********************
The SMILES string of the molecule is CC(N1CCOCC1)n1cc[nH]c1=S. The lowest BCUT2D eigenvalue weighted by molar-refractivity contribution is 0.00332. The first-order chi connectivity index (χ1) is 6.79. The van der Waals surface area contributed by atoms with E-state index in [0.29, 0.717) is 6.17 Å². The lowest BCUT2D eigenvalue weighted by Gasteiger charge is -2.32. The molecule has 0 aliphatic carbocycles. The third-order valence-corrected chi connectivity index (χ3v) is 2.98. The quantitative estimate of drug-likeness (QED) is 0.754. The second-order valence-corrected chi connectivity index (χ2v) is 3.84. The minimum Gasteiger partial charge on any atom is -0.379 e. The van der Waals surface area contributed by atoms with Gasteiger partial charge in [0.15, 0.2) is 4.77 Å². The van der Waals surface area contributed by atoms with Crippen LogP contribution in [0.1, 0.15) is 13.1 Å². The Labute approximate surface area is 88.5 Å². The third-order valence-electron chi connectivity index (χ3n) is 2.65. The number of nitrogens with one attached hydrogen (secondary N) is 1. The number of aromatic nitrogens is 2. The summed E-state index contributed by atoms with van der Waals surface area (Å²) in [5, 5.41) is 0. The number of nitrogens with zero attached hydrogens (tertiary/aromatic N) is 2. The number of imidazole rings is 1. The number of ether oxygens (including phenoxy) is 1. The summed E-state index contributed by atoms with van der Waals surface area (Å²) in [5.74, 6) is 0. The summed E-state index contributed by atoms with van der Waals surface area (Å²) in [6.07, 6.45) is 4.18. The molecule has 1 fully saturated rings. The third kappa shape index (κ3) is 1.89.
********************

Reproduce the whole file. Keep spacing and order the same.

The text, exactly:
The SMILES string of the molecule is CC(N1CCOCC1)n1cc[nH]c1=S. The lowest BCUT2D eigenvalue weighted by molar-refractivity contribution is 0.00332. The first-order chi connectivity index (χ1) is 6.79. The van der Waals surface area contributed by atoms with E-state index in [0.29, 0.717) is 6.17 Å². The lowest BCUT2D eigenvalue weighted by Gasteiger charge is -2.32. The molecule has 0 aliphatic carbocycles. The third-order valence-corrected chi connectivity index (χ3v) is 2.98. The quantitative estimate of drug-likeness (QED) is 0.754. The second-order valence-corrected chi connectivity index (χ2v) is 3.84. The minimum Gasteiger partial charge on any atom is -0.379 e. The van der Waals surface area contributed by atoms with Gasteiger partial charge in [0.15, 0.2) is 4.77 Å². The van der Waals surface area contributed by atoms with Crippen LogP contribution in [0.1, 0.15) is 13.1 Å². The Labute approximate surface area is 88.5 Å². The third-order valence-electron chi connectivity index (χ3n) is 2.65. The number of nitrogens with one attached hydrogen (secondary N) is 1. The number of aromatic nitrogens is 2. The summed E-state index contributed by atoms with van der Waals surface area (Å²) in [5, 5.41) is 0. The number of nitrogens with zero attached hydrogens (tertiary/aromatic N) is 2. The number of imidazole rings is 1. The number of ether oxygens (including phenoxy) is 1. The summed E-state index contributed by atoms with van der Waals surface area (Å²) in [5.74, 6) is 0. The summed E-state index contributed by atoms with van der Waals surface area (Å²) in [6.07, 6.45) is 4.18. The molecule has 1 fully saturated rings. The third kappa shape index (κ3) is 1.89.